When I moved back to Nova Scotia, I worked for the Canadian Federation of Students; the group behind those reduce tuition fees demos and the No Means No campaign. As a feminist, I was always proud to work for an organization that had a long list of women elected reps and staff, had a national women’s constituency group, printed posters that proudly proclaimed A Women’s Place is in Her Student Union and took feminist stances on issues such as sexual assault, reproductive rights, gendered violence and missing and murdered Aboriginal women.

I saw the positive correlation between taking on women-centric initiatives and the number of brilliant young women elected to or involved in their students’ union. Last year the entire NSCAD students’ union executive was women. In addition to leading the public battle for the very existence of their school, the women-dominated SUNSCAD held a week dedicated to promoting consent.

So why wasn’t I overjoyed when StudentsNS launched the Mend the Gap campaign?

At the time of the campaign launch, the majority of the group’s Board and all three staff members were men. Many women simply rolled their eyes: another campaign by a bunch of dudes inviting us to get involved in their game. Similar to when white feminists talk about how they really want to include racialized women, like we somehow own the women’s movement.

StudentsNS also often only brought dudes in suits to important government meetings. At one of these meetings one representative pointed out that my fellow staff person (also a woman) had the same name as a porn star, in front of the Finance Minister. At another, a representative called the CFS’ Chairperson (a woman) “irrational” for expressing frustration over tuition fee hikes. Up until last year, the group hadn’t taken (public) interest in issues of women’s rights or any of the various women’s/feminist events that happen in this city.

For me, the last straw was this past winter when I attended an event at South House, the Dalhouse University women's centre, held to encourage women to run in students’ union elections. It was meant to be a space for women to talk about sexism within students’ unions. StudentsNS brought two staffers: a contract part-time staff person hired specifically for the campaign, a woman, and a permanent male staffer. It was mortifying to watch the man refuse to let the young woman get a word in about “her” campaign.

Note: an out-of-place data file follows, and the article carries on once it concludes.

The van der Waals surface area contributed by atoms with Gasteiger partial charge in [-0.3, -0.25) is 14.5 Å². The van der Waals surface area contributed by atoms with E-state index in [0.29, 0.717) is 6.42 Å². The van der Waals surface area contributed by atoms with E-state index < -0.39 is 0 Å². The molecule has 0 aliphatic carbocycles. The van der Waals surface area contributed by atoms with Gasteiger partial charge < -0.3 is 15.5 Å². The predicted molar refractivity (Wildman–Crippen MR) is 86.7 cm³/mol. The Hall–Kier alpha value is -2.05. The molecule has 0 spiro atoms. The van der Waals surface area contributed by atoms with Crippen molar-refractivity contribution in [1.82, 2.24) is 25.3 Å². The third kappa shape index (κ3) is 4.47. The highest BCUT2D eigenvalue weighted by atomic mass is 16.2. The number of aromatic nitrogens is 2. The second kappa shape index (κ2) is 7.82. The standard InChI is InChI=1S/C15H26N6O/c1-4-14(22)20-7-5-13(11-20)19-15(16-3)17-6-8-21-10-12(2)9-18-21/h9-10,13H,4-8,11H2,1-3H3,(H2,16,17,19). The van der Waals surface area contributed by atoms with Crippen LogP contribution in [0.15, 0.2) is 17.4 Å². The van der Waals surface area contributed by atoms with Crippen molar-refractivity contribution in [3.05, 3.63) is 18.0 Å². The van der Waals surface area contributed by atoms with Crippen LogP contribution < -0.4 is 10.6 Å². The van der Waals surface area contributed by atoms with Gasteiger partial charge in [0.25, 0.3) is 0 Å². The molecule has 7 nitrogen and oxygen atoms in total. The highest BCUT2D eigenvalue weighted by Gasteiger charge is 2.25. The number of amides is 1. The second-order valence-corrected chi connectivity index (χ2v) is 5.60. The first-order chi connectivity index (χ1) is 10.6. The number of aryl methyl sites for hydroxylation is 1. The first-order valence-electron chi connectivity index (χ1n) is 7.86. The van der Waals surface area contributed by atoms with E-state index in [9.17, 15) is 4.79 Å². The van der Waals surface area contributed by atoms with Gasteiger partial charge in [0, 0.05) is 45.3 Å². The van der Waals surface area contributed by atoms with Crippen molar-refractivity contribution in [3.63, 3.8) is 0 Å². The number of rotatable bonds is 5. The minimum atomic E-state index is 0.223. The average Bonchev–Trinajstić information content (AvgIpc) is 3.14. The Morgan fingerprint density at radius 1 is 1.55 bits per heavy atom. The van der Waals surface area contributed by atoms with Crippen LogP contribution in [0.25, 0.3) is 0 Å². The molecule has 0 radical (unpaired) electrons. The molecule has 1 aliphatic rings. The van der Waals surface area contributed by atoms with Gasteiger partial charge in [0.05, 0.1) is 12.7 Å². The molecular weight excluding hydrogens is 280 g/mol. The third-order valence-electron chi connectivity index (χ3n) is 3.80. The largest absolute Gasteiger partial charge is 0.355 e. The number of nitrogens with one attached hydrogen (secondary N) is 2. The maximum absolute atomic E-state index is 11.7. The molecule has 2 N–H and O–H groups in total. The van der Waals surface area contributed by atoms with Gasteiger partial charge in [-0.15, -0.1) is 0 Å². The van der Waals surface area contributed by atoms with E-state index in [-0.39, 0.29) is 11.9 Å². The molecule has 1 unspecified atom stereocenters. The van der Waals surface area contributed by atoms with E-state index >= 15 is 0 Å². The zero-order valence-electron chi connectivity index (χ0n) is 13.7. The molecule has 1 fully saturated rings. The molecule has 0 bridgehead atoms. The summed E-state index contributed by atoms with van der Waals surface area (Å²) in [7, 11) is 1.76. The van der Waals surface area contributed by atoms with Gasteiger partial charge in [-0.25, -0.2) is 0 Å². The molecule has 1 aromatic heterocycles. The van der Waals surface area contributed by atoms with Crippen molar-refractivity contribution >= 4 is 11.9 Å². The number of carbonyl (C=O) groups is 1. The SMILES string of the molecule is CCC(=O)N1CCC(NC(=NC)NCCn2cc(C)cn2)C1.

Women (especially those involved in electoral politics) experience situations similar to this all of the time. These interactions contribute to an overall negative climate for women on our campuses.

What role do women get to play in our organizations and movements? Are they encouraged to take leadership roles? Are they given the skills and support to do so? Or do we see women’s involvement in politics as simply meeting a quota to make our institutions look more representative?

Student reps need to look at how they may perpetuate sexism and misogyny and takes steps to address that. Annual anti-oppression training wouldn’t hurt.

Student associations need to support their campus women’s and gender resource centres (in principle and financially) and take strong stances on issues that are important to women, regardless of if they are controversial.

And when we do get involved, we deserve to be treated with respect. We are not irrational or bitchy when we express our opinions. Please don’t tell us to “lighten up”, “chill” or “let it go” when we vent our frustration with sexism or rape culture or anything else for that matter.

Making our student associations and campuses, safe spaces for women it is going to take more than a short-term, and short-sighted, campaign.

Rebecca Rose is a Dartmouth-based feminist and queer activist who spent 10 years as a student activist.